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This second volume of ReConFort addresses the decisive role of constitutional normativity, and focuses on discourses concerning the legal role of constitutional norms. Taken together with ReConFort I (National Sovereignty), it calls for an innovative reassessment of constitutional history drawing on key categories to convey the legal nature of the constitution itself.
In the late 18th and early 19th centuries, constitutional normativity began to complete the legal fixation of the entire political order. This juridification resulted in a conceptual differentiation from ordinary law. The early expressions of this `new order of the ages' suggest an unprecedented and irremediable break with European legal tradition, be it with British colonial governance or the French ancien regime. In fact, while the shift to constitutions as a hierarchically `higher' form of positive law was a revolutionary change, it also drew upon older liberties. The American constitutional discourse, which was itself heavily influenced by British common law, in turn served as an inspiration for a variety of constitutional experiments - from the French Revolution to Napoleon's downfall, in the halls of the Frankfurt Assembly, on the road to a unified Italy, and in the later theoretical discourse of twentieth-century Austria.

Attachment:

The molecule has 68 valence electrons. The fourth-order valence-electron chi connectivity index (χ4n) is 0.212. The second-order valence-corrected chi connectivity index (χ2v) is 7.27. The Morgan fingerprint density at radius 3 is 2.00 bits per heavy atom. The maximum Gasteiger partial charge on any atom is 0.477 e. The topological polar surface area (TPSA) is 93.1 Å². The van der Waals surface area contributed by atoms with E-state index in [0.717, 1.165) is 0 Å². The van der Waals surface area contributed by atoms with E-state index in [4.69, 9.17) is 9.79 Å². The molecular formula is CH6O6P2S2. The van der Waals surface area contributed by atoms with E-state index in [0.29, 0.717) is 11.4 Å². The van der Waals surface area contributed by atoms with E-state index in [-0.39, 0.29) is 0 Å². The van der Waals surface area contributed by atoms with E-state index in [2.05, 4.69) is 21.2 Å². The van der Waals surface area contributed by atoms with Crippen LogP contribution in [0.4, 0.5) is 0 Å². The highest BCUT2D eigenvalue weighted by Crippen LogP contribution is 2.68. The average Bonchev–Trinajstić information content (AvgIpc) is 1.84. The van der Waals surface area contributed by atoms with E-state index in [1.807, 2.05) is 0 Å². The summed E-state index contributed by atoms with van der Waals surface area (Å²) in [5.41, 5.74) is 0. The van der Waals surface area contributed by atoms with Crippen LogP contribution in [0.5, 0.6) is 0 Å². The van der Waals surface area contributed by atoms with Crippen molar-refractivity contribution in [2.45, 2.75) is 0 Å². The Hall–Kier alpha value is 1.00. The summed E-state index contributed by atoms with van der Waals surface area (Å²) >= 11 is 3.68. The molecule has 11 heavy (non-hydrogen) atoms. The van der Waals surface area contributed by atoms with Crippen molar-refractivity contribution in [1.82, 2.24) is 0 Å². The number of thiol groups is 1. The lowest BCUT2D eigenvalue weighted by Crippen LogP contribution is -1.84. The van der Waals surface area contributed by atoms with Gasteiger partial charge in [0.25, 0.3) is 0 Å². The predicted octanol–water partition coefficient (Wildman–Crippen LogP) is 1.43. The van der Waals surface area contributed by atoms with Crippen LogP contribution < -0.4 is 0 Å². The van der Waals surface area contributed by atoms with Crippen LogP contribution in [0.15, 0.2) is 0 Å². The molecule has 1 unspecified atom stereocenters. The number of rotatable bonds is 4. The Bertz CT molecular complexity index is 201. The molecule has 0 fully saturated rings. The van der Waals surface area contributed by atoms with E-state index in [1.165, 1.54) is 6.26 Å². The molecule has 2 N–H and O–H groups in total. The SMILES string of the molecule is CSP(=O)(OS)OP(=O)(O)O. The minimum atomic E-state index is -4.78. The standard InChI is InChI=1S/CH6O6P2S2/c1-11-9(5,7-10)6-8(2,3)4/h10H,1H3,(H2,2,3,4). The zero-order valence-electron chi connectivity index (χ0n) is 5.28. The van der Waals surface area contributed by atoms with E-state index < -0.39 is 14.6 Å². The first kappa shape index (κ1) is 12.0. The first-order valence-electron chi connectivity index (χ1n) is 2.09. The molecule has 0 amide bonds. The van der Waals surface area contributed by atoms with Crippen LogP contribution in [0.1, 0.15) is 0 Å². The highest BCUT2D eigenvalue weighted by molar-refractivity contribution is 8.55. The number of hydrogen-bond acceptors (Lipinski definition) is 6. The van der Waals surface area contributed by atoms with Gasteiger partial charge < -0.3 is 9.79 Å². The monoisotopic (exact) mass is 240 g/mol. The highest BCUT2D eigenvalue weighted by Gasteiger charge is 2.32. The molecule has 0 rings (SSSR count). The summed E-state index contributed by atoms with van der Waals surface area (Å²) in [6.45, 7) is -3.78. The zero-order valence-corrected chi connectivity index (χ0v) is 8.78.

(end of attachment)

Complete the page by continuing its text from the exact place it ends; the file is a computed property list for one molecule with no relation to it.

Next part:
If the constitution establishes the legal rules for the law-making process, then its Kelsian primacy is mandatory.Also included in this volume are the French originals and English translations of two vital documents. The first - Emmanuel Joseph Sieyes' Du Jury Constitutionnaire (1795) - represents an early attempt to reconcile the democratic values of the French Revolution with the pragmatic need to legally protect the Revolution. The second - the 1812 draft of the Constitution of the Kingdom of Poland - shows the `constitutional propaganda' that Russian Tsar Alexander I used in an attempt to secure the support of the Lithuanian and Polish nobility. These documents open new avenues of research into Europe's constitutional history: one replete with diverse contexts and national experiences, but above all an overarching motif of constitutional decisiveness that served to complete the juridification of sovereignty.